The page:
A rise in profits from trading helped Glencore International PLC offset lower prices in 2012, with net income down by a quarter as the commodities group prepares to seal a $34-billion (U.S.) takeover of miner Xstrata PLC.
The drop, modest relative to a bruised sector, was in line with market expectations and a vindication for Glencore boss Ivan Glasenberg, who said on Tuesday he was optimistic on the imminent closure of the sector’s largest deal and ready to take advantage of the misfortunes of larger rivals.
A new generation of bosses at the helm of the world’s largest diversified players is preaching unrelenting austerity, under scrutiny from shareholders and as boom-time acquisitions sour, costing the industry billions.
This is expected to increase an already significant number of assets on the block, just as big players retreat from deals.
“Those opportunities will be there, that is something new in the industry,” Glasenberg told Reuters in an interview.
“Competition will be less fierce than before. A lot of the mining companies are reassessing their portfolios, they are hanging back, there are new CEOs and, like all of us, they are under pressure from investors.”
The market has been keenly awaiting a roadmap for the combined Glencore-Xstrata – set to be the world’s fourth-largest diversified mining company – and had hoped that Glencore would expand on its post-takeover strategy on Tuesday.
But the company, still waiting for Chinese regulatory approval, largely left investors guessing.
Questions include which assets Glasenberg and his team could jettison, with many of Xstrata’s greenfield growth assets, including some in tough jurisdictions such as Argentina and the Philippines, expected to be in the frame.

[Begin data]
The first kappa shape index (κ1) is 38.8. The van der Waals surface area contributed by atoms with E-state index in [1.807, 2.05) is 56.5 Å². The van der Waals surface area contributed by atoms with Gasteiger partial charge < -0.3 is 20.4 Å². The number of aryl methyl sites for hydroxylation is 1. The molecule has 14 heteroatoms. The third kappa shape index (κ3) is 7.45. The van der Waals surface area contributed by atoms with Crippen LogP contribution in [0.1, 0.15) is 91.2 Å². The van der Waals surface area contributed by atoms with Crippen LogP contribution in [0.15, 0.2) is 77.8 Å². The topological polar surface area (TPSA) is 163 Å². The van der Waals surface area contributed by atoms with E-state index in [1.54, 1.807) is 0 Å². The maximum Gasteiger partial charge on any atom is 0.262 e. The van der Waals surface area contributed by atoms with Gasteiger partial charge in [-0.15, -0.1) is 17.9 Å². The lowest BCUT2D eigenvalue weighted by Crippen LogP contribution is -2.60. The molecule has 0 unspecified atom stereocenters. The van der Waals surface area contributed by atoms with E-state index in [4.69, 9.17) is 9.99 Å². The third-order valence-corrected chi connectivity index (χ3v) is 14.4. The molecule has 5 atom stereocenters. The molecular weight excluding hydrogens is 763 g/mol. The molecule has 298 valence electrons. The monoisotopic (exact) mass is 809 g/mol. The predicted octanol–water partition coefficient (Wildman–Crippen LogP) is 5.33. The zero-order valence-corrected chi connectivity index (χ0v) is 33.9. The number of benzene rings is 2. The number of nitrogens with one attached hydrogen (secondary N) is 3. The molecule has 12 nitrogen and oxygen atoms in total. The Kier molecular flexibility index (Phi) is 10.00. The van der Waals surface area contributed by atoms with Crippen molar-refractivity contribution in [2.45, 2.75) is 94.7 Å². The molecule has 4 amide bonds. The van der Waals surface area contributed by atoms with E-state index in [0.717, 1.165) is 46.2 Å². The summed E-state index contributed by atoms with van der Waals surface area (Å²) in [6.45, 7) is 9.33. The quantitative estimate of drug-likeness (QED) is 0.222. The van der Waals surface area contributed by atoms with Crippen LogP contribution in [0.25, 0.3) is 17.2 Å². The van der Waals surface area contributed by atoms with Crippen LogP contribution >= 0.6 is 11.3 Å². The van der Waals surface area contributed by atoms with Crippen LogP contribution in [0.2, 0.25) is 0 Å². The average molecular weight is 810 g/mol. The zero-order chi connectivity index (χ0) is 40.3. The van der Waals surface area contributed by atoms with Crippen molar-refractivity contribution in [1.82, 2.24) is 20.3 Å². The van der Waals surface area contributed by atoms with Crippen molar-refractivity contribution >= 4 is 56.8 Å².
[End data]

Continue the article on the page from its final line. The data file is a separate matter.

Glasenberg said only that the group would review the combined portfolio, but the potential mothballing or sale of some assets has already caused friction between the two management teams.
Glencore’s boss was sanguine on the potential effects, saying his focus was on the teams at the mines, not middle managers.
The comments are likely to fuel speculation over the departure of Xstrata divisional bosses, including its head of copper, Charlie Sartain. Glasenberg declined to comment.
“Immediately after the merger , you will see a structure in place, ideally the way Glencore would like it,” he said.
Glencore and Xstrata shares rose, as dividends also ticked higher, lifted as the sector recouped losses. Glencore was up 2.3 per cent and Xstrata up 3.1 per cent at 0925 GMT, outperforming a 1.6 per cent rise in the sector.
Neither, though, was immune to the impact of falling commodity prices throughout 2012.
Glencore’s net income fell 25 per cent to $3.06-billion, in line with expectations.
That excluded the impact of an impairment relating to a reclassification of its holding in Russian aluminium producer UC Rusal after losses in 2012.
Its adjusted operating profit, or earnings before interest and tax (EBIT), dropped 17 per cent.
A 27 per cent drop in Glencore’s industrial division accounted for the bulk of the weakness. Its trading division saw operating profit rise 11 per cent, as a jump in earnings from agricultural trading offset weaker activity in energy, where it suffered from poor trading conditions in oil and coal.
Xstrata, reporting separately from Glencore for what should be the last time before the two merge, wrote down the value of nickel, zinc and platinum assets, dragging its net profit almost 80 per cent lower.
The writedowns included a $978-million hit as Xstrata wrote down assets including its Australian nickel operations and platinum, but also a further $840-million hit from its investment in troubled South African platinum miner Lonmin.
Excluding the writedown, its profit dropped a smaller-than-expected 37 per cent.
Glencore raised its dividend by 5 per cent, netting top shareholder Glasenberg almost $174-million (114 million pounds), while Xstrata raised its dividend by 14 per cent.
Glencore expects to complete the Xstrata merger by April 16, a month later than a previous target of mid-March.